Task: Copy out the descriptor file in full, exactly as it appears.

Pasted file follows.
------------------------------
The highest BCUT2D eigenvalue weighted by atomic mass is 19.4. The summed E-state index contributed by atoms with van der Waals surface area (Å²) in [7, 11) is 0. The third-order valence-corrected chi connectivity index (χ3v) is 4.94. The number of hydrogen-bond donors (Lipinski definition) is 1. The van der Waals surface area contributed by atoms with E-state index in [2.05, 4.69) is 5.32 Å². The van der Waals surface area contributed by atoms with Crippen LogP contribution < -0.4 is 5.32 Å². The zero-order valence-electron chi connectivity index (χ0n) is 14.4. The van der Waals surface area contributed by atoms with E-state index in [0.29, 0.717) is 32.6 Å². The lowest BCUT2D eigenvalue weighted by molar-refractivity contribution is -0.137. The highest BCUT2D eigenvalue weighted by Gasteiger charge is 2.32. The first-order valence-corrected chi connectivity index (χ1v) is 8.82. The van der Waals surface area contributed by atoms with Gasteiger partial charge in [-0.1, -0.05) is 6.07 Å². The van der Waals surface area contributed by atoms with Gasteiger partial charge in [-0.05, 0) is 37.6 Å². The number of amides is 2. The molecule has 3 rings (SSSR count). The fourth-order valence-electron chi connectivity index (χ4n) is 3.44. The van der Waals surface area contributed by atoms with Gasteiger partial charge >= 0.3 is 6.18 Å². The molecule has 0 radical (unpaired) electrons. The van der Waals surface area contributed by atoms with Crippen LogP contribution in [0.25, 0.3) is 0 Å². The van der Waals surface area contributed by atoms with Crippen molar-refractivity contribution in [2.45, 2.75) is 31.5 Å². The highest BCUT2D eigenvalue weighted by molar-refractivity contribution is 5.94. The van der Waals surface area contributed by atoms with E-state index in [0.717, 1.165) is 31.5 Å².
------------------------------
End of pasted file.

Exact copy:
The highest BCUT2D eigenvalue weighted by atomic mass is 19.4. The summed E-state index contributed by atoms with van der Waals surface area (Å²) in [7, 11) is 0. The third-order valence-corrected chi connectivity index (χ3v) is 4.94. The number of hydrogen-bond donors (Lipinski definition) is 1. The van der Waals surface area contributed by atoms with E-state index in [2.05, 4.69) is 5.32 Å². The van der Waals surface area contributed by atoms with Crippen LogP contribution < -0.4 is 5.32 Å². The zero-order valence-electron chi connectivity index (χ0n) is 14.4. The van der Waals surface area contributed by atoms with E-state index in [0.29, 0.717) is 32.6 Å². The lowest BCUT2D eigenvalue weighted by molar-refractivity contribution is -0.137. The highest BCUT2D eigenvalue weighted by Gasteiger charge is 2.32. The first-order valence-corrected chi connectivity index (χ1v) is 8.82. The van der Waals surface area contributed by atoms with Gasteiger partial charge in [-0.1, -0.05) is 6.07 Å². The van der Waals surface area contributed by atoms with Gasteiger partial charge in [-0.05, 0) is 37.6 Å². The number of amides is 2. The molecule has 3 rings (SSSR count). The fourth-order valence-electron chi connectivity index (χ4n) is 3.44. The van der Waals surface area contributed by atoms with Gasteiger partial charge >= 0.3 is 6.18 Å². The molecule has 0 radical (unpaired) electrons. The van der Waals surface area contributed by atoms with Crippen LogP contribution in [0.25, 0.3) is 0 Å². The van der Waals surface area contributed by atoms with Crippen molar-refractivity contribution in [2.45, 2.75) is 31.5 Å². The highest BCUT2D eigenvalue weighted by molar-refractivity contribution is 5.94. The van der Waals surface area contributed by atoms with E-state index in [0.717, 1.165) is 31.5 Å².